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Diana DelgadoDiana Delgado<div class="ExternalClass05FE1E1D7D23429A85419487D7186BF4"><h2>​<a href="" target="_blank" rel="noreferrer noopener"><span data-contrast="none" lang="EN-US"><span data-ccp-charstyle="Hyperlink">Tracing the Horse</span></span> </a><span data-ccp-parastyle="heading 4">by Diana Delgado</span> <br></h2><div><p><span data-contrast="none" lang="EN-US"><br></span></p><p><span data-contrast="none" lang="EN-US">Diana Marie Delgado, Literary Director of the University of Arizona Poetry Center, has more than twenty years of experience working in not-for-profits that advance social justice and the arts. She has worked at a range of organizations, including The Clinton Foundation, Coalition for Hispanic Family Services, and now the University of Arizona Poetry Center. A published poet, her first collection, <em>Tracing the Horse</em>, was a New York Times Noteworthy Pick and follows the coming-of-age of a young Mexican-American woman trying to make sense of who she is amidst a family and community weighted by violence and addiction. Her chapbook, </span><span data-contrast="none" lang="EN-US"><em>Late-Night Talks with Men I Think I Trust</em></span><span data-contrast="none" lang="EN-US">, was the 2018 Center for Book Arts winner and she has published poetry in </span><span data-contrast="none" lang="EN-US"><em>Ploughshares</em>, <em>Ninth Letter</em>, <em>New York Times Magazine</em>, <em>Colorado Review</em></span><span data-contrast="none" lang="EN-US"> and </span><span data-contrast="none" lang="EN-US"><em>Tin House</em></span><span data-contrast="none" lang="EN-US">. Her literary interests are rooted in her experiences growing up Chicana in the San Gabriel Valley of Southern California. She has extensive experience working both in and with communities of color, after spending more than a decade working and writing in New York City. </span><span data-ccp-props="{"201341983":0,"335559739":160,"335559740":259}"> </span><br><span data-contrast="none" lang="EN-US"></span></p></div><div><p><span data-contrast="none" lang="EN-US">Delgado, the first in her family to graduate high school and attend college, transferred from community college to UC Riverside, where she received her bachelor’s degree in Creative Writing, with an emphasis in Poetry. She possesses a Master of Fine Arts from Columbia University and her selected honors and awards include grants from the National Endowment for the Arts, Hedgbrook, and Breadloaf. She is a CORO leadership fellow and member of the Iyengar Foundation. A playwright as well, Delgado had directed plays at both INTAR and La MaMa. She is a member of the CantoMundo and Macondo writing communities.</span><span data-ccp-props="{"201341983":0,"335559739":160,"335559740":259}"> </span></p></div><div><h3><span data-contrast="none" lang="EN-US">What prompted you to write this book? </span><span data-contrast="none" lang="EN-US"> </span> </h3><p><span data-contrast="none" lang="EN-US">I didn't plan to write about my family. My process is to generate free-writes and then cull what I find interesting, or has a tail. And what kept coming up was my family. In some way the book summoned me.</span><span data-ccp-props="{"201341983":0,"335559739":160,"335559740":259}"> </span></p></div><div><h3><span data-contrast="none" lang="EN-US">What attracted you to this genre: romance, mystery, non-fiction, etc.?</span><span data-contrast="none" lang="EN-US"> </span> </h3><p><span data-contrast="none" lang="EN-US">All this began with a poem that I read from Lorna Dee Cervantes, "The Poet is Served Her Papers." I read that poem and that poem was mirror for me and my feelings. I just felt an instinctual pull to move in that direction. To be a poet, whatever that means.  </span><span data-ccp-props="{"201341983":0,"335559739":160,"335559740":259}"> </span></p></div><div><h3><span data-contrast="none" lang="EN-US">Are any of the characters in your book based on real people and if so, who?</span><span data-contrast="none" lang="EN-US"> </span> </h3><p><span data-contrast="none" lang="EN-US">The book is my life story. I didn't know when I began writing poetry that's what I was attempting to do. The cover of the book is a picture of my parents and me at the plaza in downtown Los Angeles after I was baptized. The book is comprised of my family and me navigating a great deal of trauma in a Mexican-American / Chicano community in Southern California. So yes, real people, real emotions, real challenges.</span><span data-ccp-props="{"201341983":0,"335559739":160,"335559740":259}"> </span></p></div><div><h3><span data-contrast="none" lang="EN-US">What type of research did you do to write your book?</span><span data-contrast="none" lang="EN-US"> </span> </h3><p><span data-contrast="none" lang="EN-US">No formal research. But I did listen a lot--and that's a form of research. And I relied a lot on memory, which is an archive. I am very interested in idiom and the psychology of the people I write about, including myself. I did read a lot of Freud and Lacan; the idea of subtext and the subconscious is part of how I craft poetry.  </span><span data-ccp-props="{"201341983":0,"335559739":160,"335559740":259}"> </span></p></div><div><h3><span data-contrast="none" lang="EN-US">What book are you currently reading?</span> </h3><p><span data-contrast="none" lang="EN-US">I'm currently reading </span><span data-contrast="none" lang="EN-US"><em>White Tears / Brown Scars: How White Feminism Betrays Women of Color</em></span><span data-contrast="none" lang="EN-US">. It's been an important book for me in that it has helped me understand the microagressions that occur in the workplace and the world; why they are happening, and what this behavior is rooted in. As a woman of color you are often asked to edit yourself for the sake of others. This book is teaching me not to.</span><span data-ccp-props="{"201341983":0,"335559739":160,"335559740":259}"> </span></p></div><div><h3><span data-contrast="none" lang="EN-US">Are you writing anything now? If so, when will it come out?</span><span data-contrast="none" lang="EN-US"> </span> </h3><p><span data-contrast="none" lang="EN-US">I'm working on a collection of inter-related short-stories that might be a novel and a prose poem collection rooted in the Aztec Conquest. Not sure when I'll be able to share these new projects, but I'm excited to be with these two projects for as long as they need. </span><span data-ccp-props="{"201341983":0,"335559739":160,"335559740":259}"> </span></p></div><div><h3><span data-contrast="none" lang="EN-US">If you weren't a writer, what would you do?</span> </h3><p><span data-contrast="none" lang="EN-US">I would be a landscape designer. That's what I had begun to study at Mt. San Antonio College before poetry hijacked my life. To me this means that I'd be a visual artist.</span><span data-ccp-props="{"201341983":0,"335559739":160,"335559740":259}"> </span></p></div><div><h3><span data-contrast="none" lang="EN-US">Do you use your local library?  If so, which library is it and what do you do there?</span> </h3><p><span data-contrast="none" lang="EN-US">I'm all about the Pima County Library System, and the best library in the world--the UA Poetry Center Library in Tucson, Arizona!</span> ​<br></p></div></div>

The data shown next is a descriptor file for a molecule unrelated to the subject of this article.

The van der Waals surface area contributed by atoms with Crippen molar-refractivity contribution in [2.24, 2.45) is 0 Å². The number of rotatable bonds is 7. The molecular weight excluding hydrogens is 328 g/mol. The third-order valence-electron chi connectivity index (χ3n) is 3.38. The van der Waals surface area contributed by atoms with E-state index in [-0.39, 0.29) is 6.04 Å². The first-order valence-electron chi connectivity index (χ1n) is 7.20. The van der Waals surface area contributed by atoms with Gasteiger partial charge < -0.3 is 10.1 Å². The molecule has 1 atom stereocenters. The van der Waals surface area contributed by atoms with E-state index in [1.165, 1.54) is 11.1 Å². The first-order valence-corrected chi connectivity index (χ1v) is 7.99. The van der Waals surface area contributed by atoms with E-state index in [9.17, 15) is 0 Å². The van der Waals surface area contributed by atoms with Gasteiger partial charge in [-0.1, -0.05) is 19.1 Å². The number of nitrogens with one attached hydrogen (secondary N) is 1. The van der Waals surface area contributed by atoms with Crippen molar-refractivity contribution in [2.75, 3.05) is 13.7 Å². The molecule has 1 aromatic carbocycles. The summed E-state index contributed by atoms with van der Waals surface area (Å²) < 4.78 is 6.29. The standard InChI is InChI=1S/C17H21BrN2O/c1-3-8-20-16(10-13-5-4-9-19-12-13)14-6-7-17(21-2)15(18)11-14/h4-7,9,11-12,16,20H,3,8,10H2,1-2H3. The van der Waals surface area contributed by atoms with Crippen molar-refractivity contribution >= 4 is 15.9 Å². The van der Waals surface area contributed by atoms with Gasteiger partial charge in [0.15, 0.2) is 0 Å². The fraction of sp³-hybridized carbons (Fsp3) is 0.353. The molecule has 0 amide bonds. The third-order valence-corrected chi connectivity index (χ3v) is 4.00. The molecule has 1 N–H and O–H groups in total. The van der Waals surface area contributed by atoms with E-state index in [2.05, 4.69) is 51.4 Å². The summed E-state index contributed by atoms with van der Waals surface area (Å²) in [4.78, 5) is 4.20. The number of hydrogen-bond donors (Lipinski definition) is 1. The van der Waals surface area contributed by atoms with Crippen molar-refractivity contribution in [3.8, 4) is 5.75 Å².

Tracing the Horse by Diana DelgadoTracing the Horse by Diana Delgado